Earle C. Clements, 88, a former U.S. senator and Kentucky governor who held several high Democratic Party posts, died of a heart ailment March 12 at his home in Morganfield, Ky.

He served in the House of Representatives from 1945 to 1947, when he was elected to a four-year term as governor. He served as governor until November, 1950, when he was elected to the Senate. Running for a second term in 1956, he was narrowly defeated by Thruston B. Morton, a Republican.

During his term in the Senate, Mr. Clements gained a reputation as a Senate insider and party loyalist. He had a seat on the powerful Senate Appropriations Committee and furthered his state's tobacco interests with a seat on the Agriculture and Forestry Committee.

He also held several important posts in the Demoratic hierarchy in the Senate. In 1952, he was chairman of the Senate Democratic Campaign Committee, and the following year he was elected Democratic whip, the second-ranking post in the party leadership.

In 1955, during the illness of then-Sen. Lyndon B. Johnson (D-Tex.), he was acting majority leader. He also was a member of the Democratic National Committee and was active in the 1952 presidential campaign of Adlai E. Stevenson.

Although he did not run for elective office after 1956, Mr. Clements remained an influential figure in the inner circles of his party. He founded the Kentucky Democratic organization that has produced most of the state's governors in the last 40 years, as well as two former congressmen, William Natcher and the late Carl D. Perkins.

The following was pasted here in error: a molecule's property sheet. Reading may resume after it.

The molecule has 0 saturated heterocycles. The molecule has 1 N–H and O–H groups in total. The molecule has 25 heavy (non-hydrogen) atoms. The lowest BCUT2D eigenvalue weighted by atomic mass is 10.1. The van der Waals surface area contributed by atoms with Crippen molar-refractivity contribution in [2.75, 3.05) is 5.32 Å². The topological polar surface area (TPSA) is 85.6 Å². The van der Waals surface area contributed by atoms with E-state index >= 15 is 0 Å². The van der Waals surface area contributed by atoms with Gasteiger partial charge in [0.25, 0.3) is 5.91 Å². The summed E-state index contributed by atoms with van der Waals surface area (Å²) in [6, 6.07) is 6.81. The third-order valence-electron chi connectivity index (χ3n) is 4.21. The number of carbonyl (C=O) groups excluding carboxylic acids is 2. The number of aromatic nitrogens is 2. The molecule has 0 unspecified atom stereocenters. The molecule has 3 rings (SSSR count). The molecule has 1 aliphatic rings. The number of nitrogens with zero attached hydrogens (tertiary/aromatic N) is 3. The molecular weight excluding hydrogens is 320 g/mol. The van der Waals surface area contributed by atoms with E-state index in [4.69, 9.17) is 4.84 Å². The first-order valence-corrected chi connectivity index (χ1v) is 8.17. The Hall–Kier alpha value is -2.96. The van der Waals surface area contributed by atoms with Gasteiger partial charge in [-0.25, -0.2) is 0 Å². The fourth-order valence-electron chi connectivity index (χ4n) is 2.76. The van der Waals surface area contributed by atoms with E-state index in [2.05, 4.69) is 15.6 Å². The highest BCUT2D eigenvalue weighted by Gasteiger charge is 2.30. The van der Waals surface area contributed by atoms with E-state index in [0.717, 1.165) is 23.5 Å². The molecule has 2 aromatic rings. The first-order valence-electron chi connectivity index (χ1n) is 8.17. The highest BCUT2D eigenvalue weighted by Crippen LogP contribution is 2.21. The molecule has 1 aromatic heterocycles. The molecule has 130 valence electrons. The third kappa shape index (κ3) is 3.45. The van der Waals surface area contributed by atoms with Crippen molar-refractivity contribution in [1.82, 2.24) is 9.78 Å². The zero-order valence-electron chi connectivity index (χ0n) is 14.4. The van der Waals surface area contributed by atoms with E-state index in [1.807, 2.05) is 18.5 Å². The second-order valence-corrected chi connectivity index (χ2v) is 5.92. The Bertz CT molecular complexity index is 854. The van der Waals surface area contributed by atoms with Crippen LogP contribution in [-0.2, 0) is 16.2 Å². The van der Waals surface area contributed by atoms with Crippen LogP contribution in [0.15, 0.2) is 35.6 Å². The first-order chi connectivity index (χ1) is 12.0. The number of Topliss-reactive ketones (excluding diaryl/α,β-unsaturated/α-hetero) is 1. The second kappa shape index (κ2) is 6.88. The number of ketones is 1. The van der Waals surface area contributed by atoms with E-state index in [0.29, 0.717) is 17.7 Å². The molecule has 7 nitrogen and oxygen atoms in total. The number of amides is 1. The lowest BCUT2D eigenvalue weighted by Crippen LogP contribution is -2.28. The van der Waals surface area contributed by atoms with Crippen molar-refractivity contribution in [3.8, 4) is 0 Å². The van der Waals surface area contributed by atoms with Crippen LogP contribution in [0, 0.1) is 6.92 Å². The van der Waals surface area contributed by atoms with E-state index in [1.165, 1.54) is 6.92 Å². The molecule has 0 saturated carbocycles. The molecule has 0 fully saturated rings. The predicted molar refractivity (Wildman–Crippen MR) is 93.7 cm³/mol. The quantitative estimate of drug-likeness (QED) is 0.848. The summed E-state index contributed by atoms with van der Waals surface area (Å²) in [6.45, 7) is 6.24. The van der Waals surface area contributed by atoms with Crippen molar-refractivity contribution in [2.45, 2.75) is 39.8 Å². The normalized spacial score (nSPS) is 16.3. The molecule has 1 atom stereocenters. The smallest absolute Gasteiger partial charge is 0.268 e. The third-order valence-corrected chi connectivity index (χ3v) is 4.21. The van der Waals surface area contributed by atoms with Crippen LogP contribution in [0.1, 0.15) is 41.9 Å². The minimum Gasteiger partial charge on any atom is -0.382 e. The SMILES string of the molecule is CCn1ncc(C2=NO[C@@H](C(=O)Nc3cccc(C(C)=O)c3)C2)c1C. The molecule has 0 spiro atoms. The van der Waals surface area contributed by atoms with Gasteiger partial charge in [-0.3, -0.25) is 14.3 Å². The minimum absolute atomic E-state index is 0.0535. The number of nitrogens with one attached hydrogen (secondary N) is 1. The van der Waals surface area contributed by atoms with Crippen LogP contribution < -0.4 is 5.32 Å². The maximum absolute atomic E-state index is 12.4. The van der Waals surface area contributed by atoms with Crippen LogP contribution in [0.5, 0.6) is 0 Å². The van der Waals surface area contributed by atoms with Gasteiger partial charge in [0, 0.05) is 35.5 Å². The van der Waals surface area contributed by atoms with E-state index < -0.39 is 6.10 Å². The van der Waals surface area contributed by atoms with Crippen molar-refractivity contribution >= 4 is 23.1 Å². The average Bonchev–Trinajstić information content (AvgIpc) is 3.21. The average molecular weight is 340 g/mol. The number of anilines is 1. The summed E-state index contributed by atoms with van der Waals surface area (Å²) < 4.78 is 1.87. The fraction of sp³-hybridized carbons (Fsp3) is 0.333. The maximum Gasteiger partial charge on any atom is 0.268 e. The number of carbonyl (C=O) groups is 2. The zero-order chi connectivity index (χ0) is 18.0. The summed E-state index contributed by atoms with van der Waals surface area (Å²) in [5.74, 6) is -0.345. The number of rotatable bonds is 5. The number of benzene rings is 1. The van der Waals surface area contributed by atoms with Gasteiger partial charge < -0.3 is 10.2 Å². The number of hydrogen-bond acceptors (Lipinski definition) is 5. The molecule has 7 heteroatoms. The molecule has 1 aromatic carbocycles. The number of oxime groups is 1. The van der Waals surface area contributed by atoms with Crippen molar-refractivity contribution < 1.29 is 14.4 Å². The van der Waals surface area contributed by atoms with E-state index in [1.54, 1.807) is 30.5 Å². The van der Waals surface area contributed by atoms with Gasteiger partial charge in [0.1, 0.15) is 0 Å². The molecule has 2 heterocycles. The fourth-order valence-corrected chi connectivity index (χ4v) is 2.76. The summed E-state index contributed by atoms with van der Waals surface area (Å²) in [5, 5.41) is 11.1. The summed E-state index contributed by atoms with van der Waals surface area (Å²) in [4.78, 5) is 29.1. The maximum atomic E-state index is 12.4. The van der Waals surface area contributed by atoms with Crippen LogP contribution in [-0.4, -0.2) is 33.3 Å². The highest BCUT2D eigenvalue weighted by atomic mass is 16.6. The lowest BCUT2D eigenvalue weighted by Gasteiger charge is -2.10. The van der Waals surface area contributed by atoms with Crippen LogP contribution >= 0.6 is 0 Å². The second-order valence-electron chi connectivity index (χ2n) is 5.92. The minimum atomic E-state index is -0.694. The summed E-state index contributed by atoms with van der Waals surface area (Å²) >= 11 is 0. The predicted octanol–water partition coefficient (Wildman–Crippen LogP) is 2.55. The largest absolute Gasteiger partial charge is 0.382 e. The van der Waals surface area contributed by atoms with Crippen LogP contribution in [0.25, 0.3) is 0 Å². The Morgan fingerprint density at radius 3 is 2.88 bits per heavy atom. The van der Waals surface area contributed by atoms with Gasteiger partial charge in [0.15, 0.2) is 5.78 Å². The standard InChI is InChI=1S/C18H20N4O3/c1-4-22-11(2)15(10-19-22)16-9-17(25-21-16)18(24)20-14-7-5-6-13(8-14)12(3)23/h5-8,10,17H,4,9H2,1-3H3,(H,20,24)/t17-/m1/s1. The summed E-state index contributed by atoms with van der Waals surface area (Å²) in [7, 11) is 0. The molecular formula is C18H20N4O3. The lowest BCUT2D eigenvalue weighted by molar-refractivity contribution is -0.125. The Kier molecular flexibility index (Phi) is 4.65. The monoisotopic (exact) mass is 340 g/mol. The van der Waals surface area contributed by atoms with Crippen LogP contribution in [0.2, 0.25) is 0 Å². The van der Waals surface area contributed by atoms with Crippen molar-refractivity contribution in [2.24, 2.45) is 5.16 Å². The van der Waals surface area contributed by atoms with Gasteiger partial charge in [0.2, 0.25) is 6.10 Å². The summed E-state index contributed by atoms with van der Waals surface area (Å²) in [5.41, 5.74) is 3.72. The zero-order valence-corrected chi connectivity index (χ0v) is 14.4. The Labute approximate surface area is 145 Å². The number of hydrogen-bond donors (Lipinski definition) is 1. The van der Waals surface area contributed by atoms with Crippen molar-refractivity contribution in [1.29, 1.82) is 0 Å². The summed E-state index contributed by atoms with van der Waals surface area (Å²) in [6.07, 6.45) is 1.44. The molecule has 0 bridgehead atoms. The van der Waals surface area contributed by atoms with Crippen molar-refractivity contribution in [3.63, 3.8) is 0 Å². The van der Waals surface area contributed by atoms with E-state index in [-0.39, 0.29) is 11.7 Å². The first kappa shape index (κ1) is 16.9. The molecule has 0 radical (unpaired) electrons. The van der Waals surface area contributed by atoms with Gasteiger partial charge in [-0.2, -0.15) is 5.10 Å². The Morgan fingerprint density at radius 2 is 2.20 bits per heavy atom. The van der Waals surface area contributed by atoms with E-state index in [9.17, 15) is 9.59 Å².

In 1959, Mr. Clements was instrumental in the nomination and election of Bert T. Combs as governor against a party faction led by former governor A.B. (Happy) Chandler, and he served for a time as state highway commissioner in the Combs administration.

In 1960, he helped organize Johnson's campaign for the Democratic presidential nomination. When the nomination went to John F. Kennedy, Mr. Clements is said to have been one of those who persuaded Johnson to accept the vice presidential nomination on the ticket.

Mr. Clements was born in Morganfield, which is near the Ohio River in the western part of the state. He attended the University of Kentucky. During World War I, he was an Army infantry officer. He coached high school football and then in the early 1920s he became sheriff of Union County, of which Morganfield is the seat.

During the next 20 years, he served as sheriff, county clerk and finally as county judge, an administrative post in Kentucky. He spent two years in the state Senate, during one of which he was the Democratic Party leader, and then was elected to Congress.

As governor, Mr. Clements was credited with founding Kentucky's park system, reforming the State Highway Patrol to protect it from political pressure and revising an unpopular property tax assessment system. He also led a successful fight to enlarge the state education budget.

His wife, the former Sara Blue, died in 1976. Survivors include their daughter, Bess Abell of Washington, who was a personal assistant to Lady Bird Johnson in the White House.